Spiro

 Spiro Mounds are located on a 150-acre prehistoric American Indian archaeological site located near the town of Spiro, Oklahoma. The site would cover 195 football fields. There are eight mounds located in the site and the mounds are part of the Mississippian culture. They were made by people that are the ancestors of Caddoan-speaking peoples. The mounds are burial sites that have many artifacts and human remains in them. The Spiro Mounds are a part of a time period in archaeology known as the Mississippian. The Spiro Mounds are important because they are located along the Arkansas River and the people of Spiro influenced many of the people they traded with. The people of Spiro sent emissaries as far away as present-day Florida, the Gulf of Mexico, and the west coast.

The Spiro Mounds are special because before archaeologists could excavate, looters destroyed several of the mounds looking for interesting and profitable artifacts. Once a law passed making it illegal to loot the Spiro Mounds, the state hired archaeologists to do cultural resource management work to preserve the site. The archaeologists surveyed the site and looked for evidence of artifacts and features. After the survey, they excavated the features and recorded their context. Some of the features they found were the eight mounds and the remains of the surrounding village. Some of the artifacts in the matrixes were shells, sherds, whole pots, copper artifacts, and masks. After excavation, the archaeologist went back to the lab and placed the artifacts into classifications, typically using seriation, so they could better understand the evidence. Today, archeologists still work to identify features at Spiro Mounds. Recently they have used ground-penetrating radar (GPR) to locate housing areas.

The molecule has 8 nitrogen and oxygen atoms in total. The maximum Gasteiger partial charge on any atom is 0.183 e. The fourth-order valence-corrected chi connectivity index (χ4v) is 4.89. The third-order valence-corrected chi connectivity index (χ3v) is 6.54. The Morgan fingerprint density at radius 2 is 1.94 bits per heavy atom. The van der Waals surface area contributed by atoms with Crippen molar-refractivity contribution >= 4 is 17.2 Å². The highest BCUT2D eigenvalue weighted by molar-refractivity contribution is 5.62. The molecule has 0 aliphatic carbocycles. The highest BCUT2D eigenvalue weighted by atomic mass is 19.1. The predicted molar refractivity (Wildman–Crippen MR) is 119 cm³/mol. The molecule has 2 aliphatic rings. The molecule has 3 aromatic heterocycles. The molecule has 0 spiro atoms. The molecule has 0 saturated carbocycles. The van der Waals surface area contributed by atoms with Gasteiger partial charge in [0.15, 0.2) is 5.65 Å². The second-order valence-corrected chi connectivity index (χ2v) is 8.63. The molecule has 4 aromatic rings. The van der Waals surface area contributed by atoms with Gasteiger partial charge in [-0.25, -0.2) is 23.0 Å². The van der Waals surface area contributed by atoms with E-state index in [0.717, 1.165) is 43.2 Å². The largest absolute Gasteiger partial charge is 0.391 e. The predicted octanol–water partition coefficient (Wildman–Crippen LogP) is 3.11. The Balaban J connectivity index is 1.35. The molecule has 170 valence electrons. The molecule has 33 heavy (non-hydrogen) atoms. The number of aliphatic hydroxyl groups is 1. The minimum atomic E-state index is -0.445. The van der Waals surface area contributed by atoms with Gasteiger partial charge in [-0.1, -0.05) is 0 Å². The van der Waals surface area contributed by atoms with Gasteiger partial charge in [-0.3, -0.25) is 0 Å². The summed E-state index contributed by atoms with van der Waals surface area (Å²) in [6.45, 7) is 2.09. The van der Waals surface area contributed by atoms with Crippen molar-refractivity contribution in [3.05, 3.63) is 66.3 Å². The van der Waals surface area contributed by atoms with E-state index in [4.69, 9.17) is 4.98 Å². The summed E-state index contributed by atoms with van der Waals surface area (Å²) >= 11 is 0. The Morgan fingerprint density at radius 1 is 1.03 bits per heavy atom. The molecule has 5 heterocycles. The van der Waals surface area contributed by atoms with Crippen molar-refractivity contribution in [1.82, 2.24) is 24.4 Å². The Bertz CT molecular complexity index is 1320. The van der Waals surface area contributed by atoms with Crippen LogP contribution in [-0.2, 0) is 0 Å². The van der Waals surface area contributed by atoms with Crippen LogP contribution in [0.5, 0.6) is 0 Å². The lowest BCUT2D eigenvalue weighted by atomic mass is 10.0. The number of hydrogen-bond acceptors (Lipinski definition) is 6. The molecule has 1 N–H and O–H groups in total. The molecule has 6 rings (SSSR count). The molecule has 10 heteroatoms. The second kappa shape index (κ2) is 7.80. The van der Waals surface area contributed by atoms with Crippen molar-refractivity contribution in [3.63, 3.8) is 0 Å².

Oklahoma Historical Society. “Spiro Mounds.” http://www.okhistory.org/outreach/museums/spiromounds.html. 2010.

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